Did you know certain words and stories can trigger reactions in the brain?
Psychologist Ellen Hendriksen discussed this recently on the Grammar Girl podcast. It’s a good one and I encourage you to click the link and listen, but I also wanted to offer a recap with a few takeaways from me.
As Dr. Hendriksen mentioned, there are elements in our most beloved stories that push our psychological or neurological buttons.
What are they? And how can we use them to connect with our readers?
Here are 4 elements the brain loves in a good story:
1. Good stories engage the senses.
Yes, you’ve heard this before, but have you heard the scientific research behind it? It’s pretty interesting.
Think about texture
A 2012 study found phrases that include descriptions of texture stimulate the brain differently.
Next time you hear a phrase like “slick performance,” “greasy salesman” or “bubbly personality,” know your brain processes it differently. Sensory words trigger not only the language-processing region (as all words do), but the sensory-processing region as well.
It’s like scent by computer.
Words that evoke a sense of smell, like cinnamon or jasmine, activate language- and scent-processing regions of the brain.
When I worked in the fragrance industry, I wished for an app that shot a burst of scent from the computer, so readers could smell the scent while reading about it. What an app that would have been!
Instead, we described scents with words that evoked feelings or connected to identity, like “a confident and feminine scent with notes of orange blossom and ylang-ylang.”
I know what you’re thinking… “That’s fine for the fragrance industry, but I can’t throw words like ‘orange blossom’ into my business writing.” I hear you, but what words can you use to add texture and trigger the senses? Think of analogies and descriptive language.
2. Good stories move us morally.
Stories can move us emotionally, but they can also engage our moral compass. In one study, subjects were asked to transcribe stories of ethical or unethical acts. They were then asked to rate the appeal of various products.
The Macbeth Effect
Surprisingly, those who read unethical stories in the study later rated cleaning products more highly. It’s the “Macbeth Effect.”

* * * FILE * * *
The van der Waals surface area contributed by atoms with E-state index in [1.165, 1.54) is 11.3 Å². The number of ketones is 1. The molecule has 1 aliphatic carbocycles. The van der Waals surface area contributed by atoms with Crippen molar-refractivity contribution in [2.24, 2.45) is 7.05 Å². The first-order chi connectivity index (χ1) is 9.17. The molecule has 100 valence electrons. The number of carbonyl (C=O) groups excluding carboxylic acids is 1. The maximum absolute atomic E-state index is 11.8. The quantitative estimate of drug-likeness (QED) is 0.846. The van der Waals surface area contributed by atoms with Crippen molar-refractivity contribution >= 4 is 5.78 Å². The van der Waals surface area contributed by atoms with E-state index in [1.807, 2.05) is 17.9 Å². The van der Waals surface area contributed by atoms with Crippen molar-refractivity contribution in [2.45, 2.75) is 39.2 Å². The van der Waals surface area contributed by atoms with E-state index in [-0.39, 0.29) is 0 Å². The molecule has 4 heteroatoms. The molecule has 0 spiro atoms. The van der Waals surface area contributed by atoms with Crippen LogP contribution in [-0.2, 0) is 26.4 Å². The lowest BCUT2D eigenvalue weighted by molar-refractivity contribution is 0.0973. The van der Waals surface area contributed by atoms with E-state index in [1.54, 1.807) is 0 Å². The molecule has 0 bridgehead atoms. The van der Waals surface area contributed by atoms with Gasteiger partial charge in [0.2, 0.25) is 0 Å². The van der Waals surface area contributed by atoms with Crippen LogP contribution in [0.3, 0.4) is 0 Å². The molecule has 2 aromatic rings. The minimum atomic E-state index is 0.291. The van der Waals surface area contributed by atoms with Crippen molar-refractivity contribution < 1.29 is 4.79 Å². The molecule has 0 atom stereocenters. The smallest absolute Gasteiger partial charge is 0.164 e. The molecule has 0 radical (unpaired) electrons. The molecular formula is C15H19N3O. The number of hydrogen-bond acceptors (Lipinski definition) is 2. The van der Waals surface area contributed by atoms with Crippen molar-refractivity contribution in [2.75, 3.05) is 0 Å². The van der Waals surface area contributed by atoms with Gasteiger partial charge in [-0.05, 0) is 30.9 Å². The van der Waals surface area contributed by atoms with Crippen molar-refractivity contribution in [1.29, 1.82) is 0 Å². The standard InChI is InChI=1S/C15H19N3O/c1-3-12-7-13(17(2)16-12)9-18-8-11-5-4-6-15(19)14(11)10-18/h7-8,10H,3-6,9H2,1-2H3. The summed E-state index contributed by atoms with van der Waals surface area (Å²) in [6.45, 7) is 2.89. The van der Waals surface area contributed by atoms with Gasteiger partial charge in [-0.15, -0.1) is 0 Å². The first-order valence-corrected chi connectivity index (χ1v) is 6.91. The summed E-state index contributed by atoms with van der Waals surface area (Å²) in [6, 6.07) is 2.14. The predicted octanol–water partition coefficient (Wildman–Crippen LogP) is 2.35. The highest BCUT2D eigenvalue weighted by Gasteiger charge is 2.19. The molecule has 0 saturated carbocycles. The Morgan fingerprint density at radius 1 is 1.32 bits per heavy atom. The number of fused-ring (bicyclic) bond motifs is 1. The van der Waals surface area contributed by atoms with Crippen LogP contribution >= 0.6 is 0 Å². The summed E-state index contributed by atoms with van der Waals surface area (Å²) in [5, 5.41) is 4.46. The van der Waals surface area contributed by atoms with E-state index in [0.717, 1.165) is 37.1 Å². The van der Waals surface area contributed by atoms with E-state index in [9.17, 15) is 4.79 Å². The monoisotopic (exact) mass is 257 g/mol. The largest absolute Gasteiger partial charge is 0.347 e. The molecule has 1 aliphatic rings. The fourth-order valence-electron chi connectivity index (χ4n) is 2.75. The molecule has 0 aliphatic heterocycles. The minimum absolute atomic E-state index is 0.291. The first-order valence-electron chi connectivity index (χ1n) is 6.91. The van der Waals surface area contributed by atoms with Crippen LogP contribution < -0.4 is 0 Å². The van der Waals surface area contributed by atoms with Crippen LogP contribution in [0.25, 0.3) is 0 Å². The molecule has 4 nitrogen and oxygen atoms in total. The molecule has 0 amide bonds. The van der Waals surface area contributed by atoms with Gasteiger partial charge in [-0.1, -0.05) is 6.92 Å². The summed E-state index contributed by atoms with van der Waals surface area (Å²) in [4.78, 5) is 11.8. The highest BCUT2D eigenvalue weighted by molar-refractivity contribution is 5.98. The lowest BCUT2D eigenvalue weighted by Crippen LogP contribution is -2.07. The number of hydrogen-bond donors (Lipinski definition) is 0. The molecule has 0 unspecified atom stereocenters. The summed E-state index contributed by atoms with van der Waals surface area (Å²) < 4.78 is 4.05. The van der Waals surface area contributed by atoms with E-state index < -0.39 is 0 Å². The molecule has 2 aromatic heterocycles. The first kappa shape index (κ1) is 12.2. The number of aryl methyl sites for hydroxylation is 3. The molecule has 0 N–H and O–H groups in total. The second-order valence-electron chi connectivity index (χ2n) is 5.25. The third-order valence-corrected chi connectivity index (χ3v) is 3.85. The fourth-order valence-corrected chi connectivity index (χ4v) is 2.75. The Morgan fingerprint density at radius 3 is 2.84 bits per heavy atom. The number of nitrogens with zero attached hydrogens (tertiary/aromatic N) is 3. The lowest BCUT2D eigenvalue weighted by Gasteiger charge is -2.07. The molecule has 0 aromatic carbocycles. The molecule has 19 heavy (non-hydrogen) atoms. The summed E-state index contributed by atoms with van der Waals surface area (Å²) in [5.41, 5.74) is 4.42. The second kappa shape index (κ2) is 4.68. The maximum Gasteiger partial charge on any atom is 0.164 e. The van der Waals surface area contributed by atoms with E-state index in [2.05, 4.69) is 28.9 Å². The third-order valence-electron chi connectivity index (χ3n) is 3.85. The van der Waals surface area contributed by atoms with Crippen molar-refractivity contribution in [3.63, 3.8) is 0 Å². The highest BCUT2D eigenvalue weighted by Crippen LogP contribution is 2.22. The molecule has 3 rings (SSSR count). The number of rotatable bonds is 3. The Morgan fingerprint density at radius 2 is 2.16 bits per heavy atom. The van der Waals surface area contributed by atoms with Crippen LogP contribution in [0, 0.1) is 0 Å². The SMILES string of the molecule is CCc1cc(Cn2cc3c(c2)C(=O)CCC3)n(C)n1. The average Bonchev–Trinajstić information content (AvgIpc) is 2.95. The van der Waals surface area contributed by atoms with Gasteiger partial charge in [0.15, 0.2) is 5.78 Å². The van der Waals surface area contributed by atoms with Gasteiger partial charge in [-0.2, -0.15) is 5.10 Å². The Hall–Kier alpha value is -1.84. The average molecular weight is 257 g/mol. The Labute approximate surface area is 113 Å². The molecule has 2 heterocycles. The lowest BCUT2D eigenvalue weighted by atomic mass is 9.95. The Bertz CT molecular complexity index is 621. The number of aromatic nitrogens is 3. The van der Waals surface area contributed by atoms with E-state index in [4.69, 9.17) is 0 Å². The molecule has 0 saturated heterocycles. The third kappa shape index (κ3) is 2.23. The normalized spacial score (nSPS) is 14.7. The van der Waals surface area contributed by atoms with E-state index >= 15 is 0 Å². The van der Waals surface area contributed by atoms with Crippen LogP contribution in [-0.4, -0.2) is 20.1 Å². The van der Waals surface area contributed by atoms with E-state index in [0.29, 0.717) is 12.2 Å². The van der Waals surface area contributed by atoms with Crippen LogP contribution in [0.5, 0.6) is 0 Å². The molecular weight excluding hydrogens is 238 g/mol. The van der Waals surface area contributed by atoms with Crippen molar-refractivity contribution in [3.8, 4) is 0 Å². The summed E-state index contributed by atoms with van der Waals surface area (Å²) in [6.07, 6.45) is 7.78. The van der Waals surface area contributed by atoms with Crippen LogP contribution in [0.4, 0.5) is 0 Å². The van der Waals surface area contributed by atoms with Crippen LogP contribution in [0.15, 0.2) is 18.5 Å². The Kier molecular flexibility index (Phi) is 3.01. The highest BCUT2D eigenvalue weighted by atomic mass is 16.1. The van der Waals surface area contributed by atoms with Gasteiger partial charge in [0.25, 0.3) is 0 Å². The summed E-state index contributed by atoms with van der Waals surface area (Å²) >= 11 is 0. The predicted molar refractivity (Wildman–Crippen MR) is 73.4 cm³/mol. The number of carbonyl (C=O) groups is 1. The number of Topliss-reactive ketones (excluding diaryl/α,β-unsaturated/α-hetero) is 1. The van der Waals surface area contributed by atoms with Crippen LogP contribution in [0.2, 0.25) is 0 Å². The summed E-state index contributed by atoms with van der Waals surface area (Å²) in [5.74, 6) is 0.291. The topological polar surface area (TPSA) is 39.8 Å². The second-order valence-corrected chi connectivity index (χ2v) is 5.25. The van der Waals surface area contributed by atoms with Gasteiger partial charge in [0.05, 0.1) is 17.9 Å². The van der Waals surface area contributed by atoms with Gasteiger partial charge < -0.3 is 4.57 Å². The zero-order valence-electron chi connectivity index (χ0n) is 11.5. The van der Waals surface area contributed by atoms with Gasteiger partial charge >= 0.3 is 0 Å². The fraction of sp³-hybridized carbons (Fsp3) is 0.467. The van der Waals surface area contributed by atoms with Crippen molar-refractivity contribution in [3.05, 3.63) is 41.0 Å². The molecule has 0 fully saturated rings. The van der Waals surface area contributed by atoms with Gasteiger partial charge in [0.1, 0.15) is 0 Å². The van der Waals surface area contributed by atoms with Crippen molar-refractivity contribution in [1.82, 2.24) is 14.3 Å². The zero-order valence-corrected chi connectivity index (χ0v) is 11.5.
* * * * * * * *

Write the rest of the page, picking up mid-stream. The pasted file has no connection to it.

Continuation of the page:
Think of Lady Macbeth’s line, “Out, damned spot!” and her fixation with cleaning her hands… or her guilty conscience. Shakespeare knew of our tendency to equate moral purity with physical purity.
So what’s the takeaway here? You can use language to imply a high moral or ethical purity (or semi-purity ;). You can also use your brand’s story to give readers a sense of your moral or business ethics based on the decisions you’ve made or the actions you’ve taken.
3. Good stories connect us to others.
Stories that show us another perspective are powerful. If you read fiction, you’re used to reading other perspectives and understand that others may have different beliefs.
There goes the introvert bookworm persona
Because fiction fans immerse themselves in different worlds and characters, they have a greater sense of empathy. They’re also known to have greater social support and more friends, according to research. This type of connection improves empathy and might give one a greater ability to connect socially in the real world.
Which perspective can you show?
When writing for business, consider the perspective you can show your readers. Do you want to show them you empathize with their problems or needs? How about telling a customer’s story they can relate to? Help readers “walk in your shoes” (or a customer’s) and show them you’ve walked in theirs for a deeper connection.
4. Good stories provide an escape.
Reading a good book helps us escape the real world. But Dr. Hendriksen says it may not be just the escape we like so much, but also the feeling we get when we finish the book. Good books can leave us calmer and more prepared to tackle the real world.
I know I’ve been motivated by books (both fiction and non-fiction) to be more thoughtful or to take action. It’s like the feeling you get after a good conference, when you’re eager to put ideas into action.
You can do the same with a good story. Engage the brain and help your reader take the next step.
I hope this gives you some food for marketing thought.
I can’t lay claim to the material that inspired this post. For that, I thank Dr. Ellen Hendriksen. She podcasts for Grammar Girl and also has her own podcast, the Savvy Psychologist, with some interesting topics. Take a look.